Egypt has set out on a national plan for $20bn in projects through to 2037, in order to expand the supply of potable water to cope with the rapidly growing demand, which opened the gates for building more desalination plants around the country.
The Africa Managing Director of Metito, Karim Madwar, told Daily News Egypt that the company allocates 20% of its investments in Africa for Egypt.
Metito is an intelligent water management solutions provider. The Dubai-based company was founded by the Ghandour family in Beirut in 1958.
In Egypt, the company secured its first water build, own, operate (BOT) concession for a water desalination project in Sharm El-Sheikh in 1999, built a plant to treat the Nile’s water in the Sixth of October City, and an 80,000 cubic-metre-a-day (cm/d) desalination plant in Hurghada.
Metito recently commissioned the first 150,000 cm/d stream in Galila, and is building another desalination plant in Port Said. The desalination industry has changed in the past 10 years, thanks to technology solutions which reduced the costs and increased the quality of the water.
The company uses reverse osmosis technology to reduce salt concentration in sea water from 45,000 partially permeable membranes (ppm) to 500 ppm, which is a water purification technology that uses a partially permeable membrane to remove ions, molecules, and larger particles from drinking water.
The Africa Regional Operations Director at Metito, Mohamed Hemeida, thinks that technology has even more for the desalination industry, “In the past, we were using 11kW per 1 cubic metre of sea water, now driven by better technology solutions, we reduced the electricity usage to 3kW”.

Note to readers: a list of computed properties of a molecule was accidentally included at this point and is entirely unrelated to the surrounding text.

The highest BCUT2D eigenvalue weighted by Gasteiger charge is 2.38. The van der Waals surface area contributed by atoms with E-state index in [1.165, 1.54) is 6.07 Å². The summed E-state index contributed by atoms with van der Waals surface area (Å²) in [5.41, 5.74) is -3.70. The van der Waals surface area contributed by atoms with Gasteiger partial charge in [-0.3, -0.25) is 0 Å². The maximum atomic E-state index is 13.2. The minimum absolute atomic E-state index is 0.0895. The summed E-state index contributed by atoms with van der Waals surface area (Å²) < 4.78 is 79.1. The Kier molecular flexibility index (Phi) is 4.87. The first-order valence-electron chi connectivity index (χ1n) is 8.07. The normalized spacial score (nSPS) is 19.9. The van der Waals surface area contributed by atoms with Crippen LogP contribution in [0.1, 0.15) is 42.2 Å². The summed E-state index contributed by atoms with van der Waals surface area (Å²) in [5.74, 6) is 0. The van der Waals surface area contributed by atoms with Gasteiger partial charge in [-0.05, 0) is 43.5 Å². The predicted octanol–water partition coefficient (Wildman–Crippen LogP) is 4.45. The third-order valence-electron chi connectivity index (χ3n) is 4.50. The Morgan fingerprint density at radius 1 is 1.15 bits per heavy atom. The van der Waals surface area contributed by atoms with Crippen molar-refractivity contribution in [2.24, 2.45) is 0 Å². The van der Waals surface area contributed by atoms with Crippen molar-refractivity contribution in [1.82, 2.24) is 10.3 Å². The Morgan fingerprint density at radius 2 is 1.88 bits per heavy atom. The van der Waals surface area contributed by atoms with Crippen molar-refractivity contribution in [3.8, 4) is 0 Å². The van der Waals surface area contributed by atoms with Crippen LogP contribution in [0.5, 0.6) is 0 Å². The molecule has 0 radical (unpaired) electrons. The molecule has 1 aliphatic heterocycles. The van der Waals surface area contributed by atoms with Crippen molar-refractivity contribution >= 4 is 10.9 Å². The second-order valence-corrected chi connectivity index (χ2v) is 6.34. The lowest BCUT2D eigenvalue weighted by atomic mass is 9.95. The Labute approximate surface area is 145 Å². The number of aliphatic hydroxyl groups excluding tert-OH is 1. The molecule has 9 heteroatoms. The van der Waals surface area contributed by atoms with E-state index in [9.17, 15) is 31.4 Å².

Madwar agreed with him adding, “Technology is essential for our business with research and development which is happening now, it boosts desalination industry in Egypt and worldwide. Technology has played a key role in the reduction of costs, allowing us to grow fast and steady.”
According to him, Hurghada’s water supply was coming from the Nile. The cost of water transfer was very high considering the required infrastructure and power supplies to pump the water from the river to there.
“The developments of desalination technology provided a cheaper solution, so we collaborated with the government in building our plants there and other coastal cities to provide clean water at a reasonable price,” he added.
The company uses public-private partnership (PPP) agreements with many governments, in which it provides funding for the projects and then operates them for 20 or 30 years in order to get the investments back in a business model known as build-operation-transfer.
Most of Metito’s partnerships are with Orascom Investment Holdings in Egypt as PPP. Madwar is optimistic about the growth of the company in the Egyptian market, as the government seeks to build more desalination plants for new cities to ease pressure on the Nile’s water supply.
“We have a plan to inject more investments in PPP projects with the Egyptian government. We see that the Benban Solar Park is a good start for doing more PPP projects with the government in many sectors,” Madwar said.
Hemeida highlighted that the company also invests in research and development, and has partnerships with many technology firms that work on new technologies of autonomous systems to manage the plants and apply artificial intelligence in the industry.
“We believe in technology and what it can do for our business. We have decreased the costs of production and the environmental impact of desalinating sea water, yet there is more which technology can do in the future,” he finally added.